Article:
Show 1081: What Do You Need to Know About Lyme Disease?Availability: In Stock
Lyme disease isn't always easy to diagnose, and it can cause serious long-lasting damage. How can you be alert for this tick-borne infection?
There’s been a big increase in mouse populations in many places over the past year. As a result, the number of ticks is booming, and you have a greater chance of being bitten when you go outside. Could a bite put you in danger from Lyme disease?
The Basics of Lyme Disease:
Lyme disease is the name given to a constellation of symptoms in reaction to infection with a tick-borne pathogen called Borrelia burgdorferi. The black-legged tick, Ixodes scapularis, is the usual culprit in transmitting this germ. Black-legged ticks feed on white-tailed deer and white-footed mice as well as humans, hence the name “deer tick.”
The infection can produce a rash (though it doesn’t always), along with fever, chills, joint pain, fatigue, headache and flu-like symptoms. If left untreated, Borrelia infection can cause more serious symptoms, including arthritis, pain in muscles and tendons, heart symptoms due to inflammation of the heart muscle and neurological symptoms from inflammation of nerve tissue. Some people also experience brain fog or problems with memory and concentration.
Lyme Disease Stories:
Both of our guests on today’s show are physicians, and both have suffered with Lyme disease that went undiagnosed and untreated for many years. In Dr. Spector’s case, the primary symptoms were heart rhythm abnormalities as the infection destroyed his heart. He eventually needed a heart transplant.
Dr. Rawls also had cardiac symptoms, in addition to fatigue and many other problems. When he finally figured out what was happening to him, he developed a multi-modal treatment plan incorporating herbs to modulate his immune reaction. He also wrote a book, Unlocking Lyme.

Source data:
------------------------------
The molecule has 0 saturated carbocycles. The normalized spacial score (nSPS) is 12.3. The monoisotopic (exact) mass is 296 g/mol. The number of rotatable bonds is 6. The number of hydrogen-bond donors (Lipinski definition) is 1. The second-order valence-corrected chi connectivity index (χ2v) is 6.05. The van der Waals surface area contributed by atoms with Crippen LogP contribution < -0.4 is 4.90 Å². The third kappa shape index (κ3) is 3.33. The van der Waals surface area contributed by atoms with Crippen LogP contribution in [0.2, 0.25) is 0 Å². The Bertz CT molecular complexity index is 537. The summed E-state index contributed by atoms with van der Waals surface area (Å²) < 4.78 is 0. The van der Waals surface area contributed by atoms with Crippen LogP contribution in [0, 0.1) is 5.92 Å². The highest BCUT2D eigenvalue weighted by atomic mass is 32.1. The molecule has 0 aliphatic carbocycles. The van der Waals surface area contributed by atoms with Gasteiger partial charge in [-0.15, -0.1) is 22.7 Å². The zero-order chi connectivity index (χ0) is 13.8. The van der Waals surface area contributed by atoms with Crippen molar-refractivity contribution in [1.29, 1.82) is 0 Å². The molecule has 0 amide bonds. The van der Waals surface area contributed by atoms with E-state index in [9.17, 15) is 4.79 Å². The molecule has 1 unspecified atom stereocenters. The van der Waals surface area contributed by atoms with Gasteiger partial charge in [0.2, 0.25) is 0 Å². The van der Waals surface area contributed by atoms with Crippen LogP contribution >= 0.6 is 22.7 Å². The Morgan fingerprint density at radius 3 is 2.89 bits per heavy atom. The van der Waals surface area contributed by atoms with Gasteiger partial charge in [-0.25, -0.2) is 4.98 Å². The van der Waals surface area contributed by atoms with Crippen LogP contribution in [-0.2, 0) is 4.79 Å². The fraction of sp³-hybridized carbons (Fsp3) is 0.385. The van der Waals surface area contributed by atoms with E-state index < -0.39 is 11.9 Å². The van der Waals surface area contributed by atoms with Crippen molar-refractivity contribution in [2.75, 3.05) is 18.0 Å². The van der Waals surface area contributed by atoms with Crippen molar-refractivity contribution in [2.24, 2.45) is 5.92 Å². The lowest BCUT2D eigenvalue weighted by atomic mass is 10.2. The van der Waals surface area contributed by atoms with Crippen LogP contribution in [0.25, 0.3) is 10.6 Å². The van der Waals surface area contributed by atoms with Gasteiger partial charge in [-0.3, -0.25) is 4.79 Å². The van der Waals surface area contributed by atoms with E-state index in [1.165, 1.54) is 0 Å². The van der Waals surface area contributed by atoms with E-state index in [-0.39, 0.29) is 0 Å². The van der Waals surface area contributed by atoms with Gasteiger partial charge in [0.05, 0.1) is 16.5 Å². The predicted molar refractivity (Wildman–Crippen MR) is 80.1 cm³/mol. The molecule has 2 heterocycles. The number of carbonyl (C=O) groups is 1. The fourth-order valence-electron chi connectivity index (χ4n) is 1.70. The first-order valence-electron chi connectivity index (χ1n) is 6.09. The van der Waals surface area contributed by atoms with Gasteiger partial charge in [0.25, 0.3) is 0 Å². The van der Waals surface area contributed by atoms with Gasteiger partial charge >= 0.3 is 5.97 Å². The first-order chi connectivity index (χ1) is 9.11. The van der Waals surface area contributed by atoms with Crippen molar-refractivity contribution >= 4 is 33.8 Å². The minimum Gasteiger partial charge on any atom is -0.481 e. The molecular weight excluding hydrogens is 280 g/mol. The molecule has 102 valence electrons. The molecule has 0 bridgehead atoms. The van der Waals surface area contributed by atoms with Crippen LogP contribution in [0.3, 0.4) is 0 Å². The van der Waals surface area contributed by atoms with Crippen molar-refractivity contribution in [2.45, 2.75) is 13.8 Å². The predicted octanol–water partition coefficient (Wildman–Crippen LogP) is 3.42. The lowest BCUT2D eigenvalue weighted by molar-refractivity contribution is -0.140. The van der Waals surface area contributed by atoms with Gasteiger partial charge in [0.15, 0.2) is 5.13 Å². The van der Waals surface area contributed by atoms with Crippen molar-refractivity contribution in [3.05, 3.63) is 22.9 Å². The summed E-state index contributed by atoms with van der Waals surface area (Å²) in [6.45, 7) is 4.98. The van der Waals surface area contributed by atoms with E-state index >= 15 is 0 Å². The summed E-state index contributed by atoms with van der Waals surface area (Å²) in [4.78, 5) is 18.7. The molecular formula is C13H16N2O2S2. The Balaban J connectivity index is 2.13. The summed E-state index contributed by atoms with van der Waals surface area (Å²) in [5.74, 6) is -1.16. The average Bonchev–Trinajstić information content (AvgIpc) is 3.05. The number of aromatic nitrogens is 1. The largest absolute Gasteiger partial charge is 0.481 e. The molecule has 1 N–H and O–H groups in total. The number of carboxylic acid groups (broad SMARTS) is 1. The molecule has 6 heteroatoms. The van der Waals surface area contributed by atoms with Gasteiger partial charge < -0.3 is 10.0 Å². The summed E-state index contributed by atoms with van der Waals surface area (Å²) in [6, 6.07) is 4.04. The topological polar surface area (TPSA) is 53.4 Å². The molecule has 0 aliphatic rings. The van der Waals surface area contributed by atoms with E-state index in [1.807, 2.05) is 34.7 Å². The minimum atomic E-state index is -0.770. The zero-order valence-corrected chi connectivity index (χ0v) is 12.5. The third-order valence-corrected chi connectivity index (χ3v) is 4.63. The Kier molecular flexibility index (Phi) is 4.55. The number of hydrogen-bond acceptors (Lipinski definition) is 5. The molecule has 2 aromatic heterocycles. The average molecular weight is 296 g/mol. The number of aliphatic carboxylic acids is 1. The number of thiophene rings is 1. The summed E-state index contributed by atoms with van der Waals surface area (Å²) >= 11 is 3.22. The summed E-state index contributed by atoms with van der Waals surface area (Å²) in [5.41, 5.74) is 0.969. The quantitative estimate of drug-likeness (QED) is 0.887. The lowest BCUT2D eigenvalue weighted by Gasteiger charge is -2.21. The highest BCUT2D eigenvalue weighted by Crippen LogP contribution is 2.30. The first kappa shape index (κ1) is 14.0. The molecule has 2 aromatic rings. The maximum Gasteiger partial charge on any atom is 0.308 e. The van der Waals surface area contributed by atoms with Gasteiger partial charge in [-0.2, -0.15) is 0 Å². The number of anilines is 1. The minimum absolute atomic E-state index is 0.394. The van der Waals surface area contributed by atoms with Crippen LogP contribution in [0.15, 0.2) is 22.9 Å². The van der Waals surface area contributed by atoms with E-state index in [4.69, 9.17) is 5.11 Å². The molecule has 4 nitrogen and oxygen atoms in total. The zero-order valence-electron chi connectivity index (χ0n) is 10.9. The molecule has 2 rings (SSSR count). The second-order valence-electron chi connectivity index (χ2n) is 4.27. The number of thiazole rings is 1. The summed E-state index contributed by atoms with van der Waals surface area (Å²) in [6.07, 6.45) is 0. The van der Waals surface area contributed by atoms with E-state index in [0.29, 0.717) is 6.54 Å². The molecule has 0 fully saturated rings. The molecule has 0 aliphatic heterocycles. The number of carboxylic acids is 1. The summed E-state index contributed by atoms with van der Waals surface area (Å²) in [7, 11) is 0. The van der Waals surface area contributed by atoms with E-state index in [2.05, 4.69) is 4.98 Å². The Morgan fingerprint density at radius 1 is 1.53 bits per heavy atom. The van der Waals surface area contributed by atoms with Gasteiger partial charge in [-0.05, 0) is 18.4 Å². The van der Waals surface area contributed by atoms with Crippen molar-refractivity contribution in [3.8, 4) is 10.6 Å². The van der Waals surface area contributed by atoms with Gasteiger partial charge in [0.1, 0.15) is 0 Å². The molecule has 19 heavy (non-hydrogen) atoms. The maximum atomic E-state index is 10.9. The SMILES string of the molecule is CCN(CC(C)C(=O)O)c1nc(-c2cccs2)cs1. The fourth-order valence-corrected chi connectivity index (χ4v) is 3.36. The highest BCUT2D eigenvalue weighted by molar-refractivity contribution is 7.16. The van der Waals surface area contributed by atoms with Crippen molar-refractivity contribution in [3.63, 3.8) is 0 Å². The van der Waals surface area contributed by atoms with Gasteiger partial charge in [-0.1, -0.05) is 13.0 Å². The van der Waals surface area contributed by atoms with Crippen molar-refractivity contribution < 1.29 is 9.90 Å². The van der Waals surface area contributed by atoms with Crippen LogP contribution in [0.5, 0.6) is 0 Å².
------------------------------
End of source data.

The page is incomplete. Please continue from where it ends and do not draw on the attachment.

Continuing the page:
While a bulls-eye rash is usually thought of as the signal of Lyme disease, not all target-shaped rashes are the result of Lyme, and quite a few people with Lyme disease never notice a rash. Indeed, some are unaware of having been bitten by a tick.
Lyme disease diagnosis is not as straightforward as the diagnosis for certain other diseases. The laboratory tests need to be interpreted by a clinician who is experienced in the use of two-tiered testing.
When patients feel they need to take control for themselves, one resource is ILADS: The International Lyme and Associate Diseases Society. http://www.ilads.org
There is also more information on this website about other tick-borne infections. We discussed Lyme disease, Bartonellosis and alpha-gal allergy in Show 1003. Show 907 covered Bartonella infections in detail.
This Week’s Guests:
Neil Spector, MD, is an associate professor of medicine as well as pharmacology and cancer biology at Duke University Medical Center. He holds the Sandra Coates chair in breast cancer research. Dr. Spector co-directs the experimental therapeutics program for the Duke Cancer Institute and is a Komen Scholar. His book is Gone in a Heartbeat: A Physician’s Search for True Healing.
Bill Rawls, MD, is board certified in Obstetrics and Gynecology. He has written about Lyme disease, fibromyalgia and chronic immune system dysfunction. His books include Unlocking Lyme: Myths, Truths and Practical Solutions and Suffered Long Enough. His website is rawlsmd.com